Oedipus Rex

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Jocasta Character Analysis

Wife of Oedipus. Also, mother of Oedipus. When the play begins, she no longer believes in the prophecies of seers. She tries to convince Oedipus not to worry about what Tiresias says. As more evidence points toward the probability that Oedipus has in fact fulfilled a terrible prophecy, she begs him not to dig any further into his past. He will not be persuaded. Realizing that her son killed her first husband, that she is now married to her son, and that Oedipus is about to bring all of this to light, Jocasta takes her own life.

Jocasta Quotes in Oedipus Rex

The Oedipus Rex quotes below are all either spoken by Jocasta or refer to Jocasta. For each quote, you can also see the other characters and themes related to it (each theme is indicated by its own dot and icon, like this one:
Fate vs. Free Will Theme Icon
). Note: all page and citation info for the quotes below refers to the Penguin Classics edition of Oedipus Rex published in 1982.
Lines 709-997 Quotes
Listen to me and learn some peace of mind:
no skill in the world,
nothing human can penetrate the future.
Related Characters: Jocasta (speaker), Oedipus
Page Number: 780-782
Explanation and Analysis:

Jocasta gives this consoling speech after Oedipus recounts his interaction with Tiresias. She claims that prophets have no real knowledge of events to come, and that Oedipus therefore should not be disturbed by what Tiresias has said.

These lines make a sharp division between the human and divine realms: Jocasta associates “skill” with “human,” both of which contrast with the providence of the “future.” Much like Oedipus praised his intelligence over the bird auguries of Tiresias, Jocasta claims that human skill can only affect the current state of affairs and cannot “penetrate” or enter any zone beyond that of the present. Though this appeal might strike some as disheartening, it would grant “peace of mind” to Oedipus and Jocasta by denying the significance of the prophecies they have heard thus far. That is to say, it would allow them to exist in their human realm without the anxiety that they should change their actions to respond to the unique “skill” of Tiresias.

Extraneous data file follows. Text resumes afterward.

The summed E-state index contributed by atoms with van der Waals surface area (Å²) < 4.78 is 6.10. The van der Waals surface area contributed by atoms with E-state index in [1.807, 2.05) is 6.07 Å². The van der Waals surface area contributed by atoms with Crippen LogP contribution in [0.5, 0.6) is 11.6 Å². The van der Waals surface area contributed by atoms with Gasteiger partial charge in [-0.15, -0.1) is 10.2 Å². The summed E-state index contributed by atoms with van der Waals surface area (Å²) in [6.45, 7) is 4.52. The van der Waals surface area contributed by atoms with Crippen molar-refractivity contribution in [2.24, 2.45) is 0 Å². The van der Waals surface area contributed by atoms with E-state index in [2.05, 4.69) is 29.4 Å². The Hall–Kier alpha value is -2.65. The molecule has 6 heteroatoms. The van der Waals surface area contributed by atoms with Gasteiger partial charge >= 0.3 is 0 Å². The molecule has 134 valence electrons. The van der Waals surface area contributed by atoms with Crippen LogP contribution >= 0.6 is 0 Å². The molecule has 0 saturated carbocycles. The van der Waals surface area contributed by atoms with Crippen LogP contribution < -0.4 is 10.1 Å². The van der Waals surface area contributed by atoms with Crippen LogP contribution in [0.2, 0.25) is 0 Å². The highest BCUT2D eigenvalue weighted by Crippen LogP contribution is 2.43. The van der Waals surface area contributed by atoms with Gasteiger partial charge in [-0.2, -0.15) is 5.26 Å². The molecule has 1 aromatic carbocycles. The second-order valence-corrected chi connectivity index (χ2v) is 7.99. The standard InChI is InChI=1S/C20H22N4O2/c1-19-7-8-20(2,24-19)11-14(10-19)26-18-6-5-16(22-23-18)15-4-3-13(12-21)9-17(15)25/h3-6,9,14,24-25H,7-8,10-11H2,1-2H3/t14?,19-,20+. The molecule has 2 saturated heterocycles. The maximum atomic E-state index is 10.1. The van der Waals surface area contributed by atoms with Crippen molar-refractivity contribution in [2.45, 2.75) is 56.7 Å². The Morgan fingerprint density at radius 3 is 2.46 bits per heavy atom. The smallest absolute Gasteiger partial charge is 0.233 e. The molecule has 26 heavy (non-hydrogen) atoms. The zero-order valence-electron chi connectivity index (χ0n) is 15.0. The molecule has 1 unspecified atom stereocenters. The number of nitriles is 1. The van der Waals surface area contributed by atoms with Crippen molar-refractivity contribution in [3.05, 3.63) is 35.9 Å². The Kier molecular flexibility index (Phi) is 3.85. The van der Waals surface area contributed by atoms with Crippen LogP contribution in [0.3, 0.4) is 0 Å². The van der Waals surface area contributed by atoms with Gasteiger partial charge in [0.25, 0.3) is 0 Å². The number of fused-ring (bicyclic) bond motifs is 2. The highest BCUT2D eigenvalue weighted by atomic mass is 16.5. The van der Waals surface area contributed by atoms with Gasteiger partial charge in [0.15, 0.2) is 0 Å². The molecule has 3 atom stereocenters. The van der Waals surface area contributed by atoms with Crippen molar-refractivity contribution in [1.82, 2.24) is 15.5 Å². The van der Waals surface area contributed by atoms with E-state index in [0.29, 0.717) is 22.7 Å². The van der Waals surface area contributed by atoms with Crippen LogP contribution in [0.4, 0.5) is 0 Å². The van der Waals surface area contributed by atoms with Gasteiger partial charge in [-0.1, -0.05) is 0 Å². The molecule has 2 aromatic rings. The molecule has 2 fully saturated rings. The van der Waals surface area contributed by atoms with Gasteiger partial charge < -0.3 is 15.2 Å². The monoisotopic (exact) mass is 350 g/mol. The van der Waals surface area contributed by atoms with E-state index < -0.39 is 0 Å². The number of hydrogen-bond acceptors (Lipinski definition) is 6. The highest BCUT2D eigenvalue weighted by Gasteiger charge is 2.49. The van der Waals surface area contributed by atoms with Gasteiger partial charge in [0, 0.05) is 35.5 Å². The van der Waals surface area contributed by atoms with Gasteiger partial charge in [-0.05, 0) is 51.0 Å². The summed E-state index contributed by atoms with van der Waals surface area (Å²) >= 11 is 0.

It is important to clarify here that Jocasta is not denying the existence or providence of the gods. This is not an atheistic passage, but rather one that sharply delineates between divine and earthly realms. Her claim is that mediums such as Tiresias do not actually bridge the gap between the two realms, but rather exist fully in the human one—and thus have no unique access to the divine.

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Lines 998-1310 Quotes
Man of agony—
that is the only name I have for you,
that, no other—ever, ever, ever!
Related Characters: Jocasta (speaker), Oedipus
Page Number: 1176-1179
Explanation and Analysis:

Jocasta has just concluded that Oedipus is her son and she repeatedly implores him not to continue his investigation. When he refuses to do so, she screams this at him.

This passage plays on the way that Oedipus introduced himself at the play’s onset: recall that he selected not to use his name at first, but rather implied that all should know him based on his fame. Here, Jocasta similarly replaces his name, but instead with the epithet “man of agony,” thus foreshadowing how this will be Oedipus’s new legacy by the play’s end. Beyond condemning him to a life of misery, Jocasta’s language also subtly wipes away his identity. Replacing his specific name with this generic term denies the coherence between Oedipus's current royal position and his actual identity. Jocasta implies that he will hold “no other” title or identity in the years to come, and that this identification with agony with be permanent: “ever, ever, ever!” Thus Sophocles uses Jocasta’s moment of realization—called in Greek tragedy an anagnorisis—to demonstrate the pending end of Oedipus’s identity as it is currently defined.